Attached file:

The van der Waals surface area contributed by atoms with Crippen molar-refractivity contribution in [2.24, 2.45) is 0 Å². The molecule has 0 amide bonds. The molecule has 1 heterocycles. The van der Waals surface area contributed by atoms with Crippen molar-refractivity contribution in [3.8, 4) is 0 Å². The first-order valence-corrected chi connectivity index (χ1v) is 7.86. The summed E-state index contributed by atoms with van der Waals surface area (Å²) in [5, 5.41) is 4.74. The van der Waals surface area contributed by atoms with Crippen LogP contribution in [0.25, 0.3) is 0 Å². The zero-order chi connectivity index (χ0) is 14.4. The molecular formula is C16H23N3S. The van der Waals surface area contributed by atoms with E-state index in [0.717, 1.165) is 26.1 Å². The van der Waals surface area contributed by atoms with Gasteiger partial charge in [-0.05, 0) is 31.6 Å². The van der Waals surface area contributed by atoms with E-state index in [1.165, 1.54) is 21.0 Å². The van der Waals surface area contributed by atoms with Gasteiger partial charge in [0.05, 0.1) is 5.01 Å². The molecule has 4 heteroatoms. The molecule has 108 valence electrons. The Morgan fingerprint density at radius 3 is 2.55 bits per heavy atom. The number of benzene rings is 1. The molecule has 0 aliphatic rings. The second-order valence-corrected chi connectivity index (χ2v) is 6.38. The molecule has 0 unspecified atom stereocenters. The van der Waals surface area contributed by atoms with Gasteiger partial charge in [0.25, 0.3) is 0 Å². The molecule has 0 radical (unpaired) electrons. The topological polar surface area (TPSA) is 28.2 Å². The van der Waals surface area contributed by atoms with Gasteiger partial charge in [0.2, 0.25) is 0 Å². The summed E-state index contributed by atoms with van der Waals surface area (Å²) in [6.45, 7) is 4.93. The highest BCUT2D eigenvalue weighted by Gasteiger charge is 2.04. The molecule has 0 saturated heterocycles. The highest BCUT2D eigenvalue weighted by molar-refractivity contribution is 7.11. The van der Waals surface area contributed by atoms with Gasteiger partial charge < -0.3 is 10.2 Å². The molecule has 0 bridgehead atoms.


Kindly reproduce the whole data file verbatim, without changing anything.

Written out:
The van der Waals surface area contributed by atoms with Crippen molar-refractivity contribution in [2.24, 2.45) is 0 Å². The molecule has 0 amide bonds. The molecule has 1 heterocycles. The van der Waals surface area contributed by atoms with Crippen molar-refractivity contribution in [3.8, 4) is 0 Å². The first-order valence-corrected chi connectivity index (χ1v) is 7.86. The summed E-state index contributed by atoms with van der Waals surface area (Å²) in [5, 5.41) is 4.74. The van der Waals surface area contributed by atoms with Crippen LogP contribution in [0.25, 0.3) is 0 Å². The zero-order chi connectivity index (χ0) is 14.4. The molecular formula is C16H23N3S. The van der Waals surface area contributed by atoms with E-state index in [0.717, 1.165) is 26.1 Å². The van der Waals surface area contributed by atoms with Gasteiger partial charge in [-0.05, 0) is 31.6 Å². The van der Waals surface area contributed by atoms with E-state index in [1.165, 1.54) is 21.0 Å². The van der Waals surface area contributed by atoms with Gasteiger partial charge in [0.05, 0.1) is 5.01 Å². The molecule has 4 heteroatoms. The molecule has 108 valence electrons. The Morgan fingerprint density at radius 3 is 2.55 bits per heavy atom. The number of benzene rings is 1. The molecule has 0 aliphatic rings. The second-order valence-corrected chi connectivity index (χ2v) is 6.38. The molecule has 0 unspecified atom stereocenters. The van der Waals surface area contributed by atoms with Gasteiger partial charge in [0.25, 0.3) is 0 Å². The molecule has 0 radical (unpaired) electrons. The topological polar surface area (TPSA) is 28.2 Å². The van der Waals surface area contributed by atoms with Gasteiger partial charge in [0.2, 0.25) is 0 Å². The summed E-state index contributed by atoms with van der Waals surface area (Å²) in [6.45, 7) is 4.93. The highest BCUT2D eigenvalue weighted by Gasteiger charge is 2.04. The molecule has 0 saturated heterocycles. The highest BCUT2D eigenvalue weighted by molar-refractivity contribution is 7.11. The van der Waals surface area contributed by atoms with Gasteiger partial charge < -0.3 is 10.2 Å². The molecule has 0 bridgehead atoms.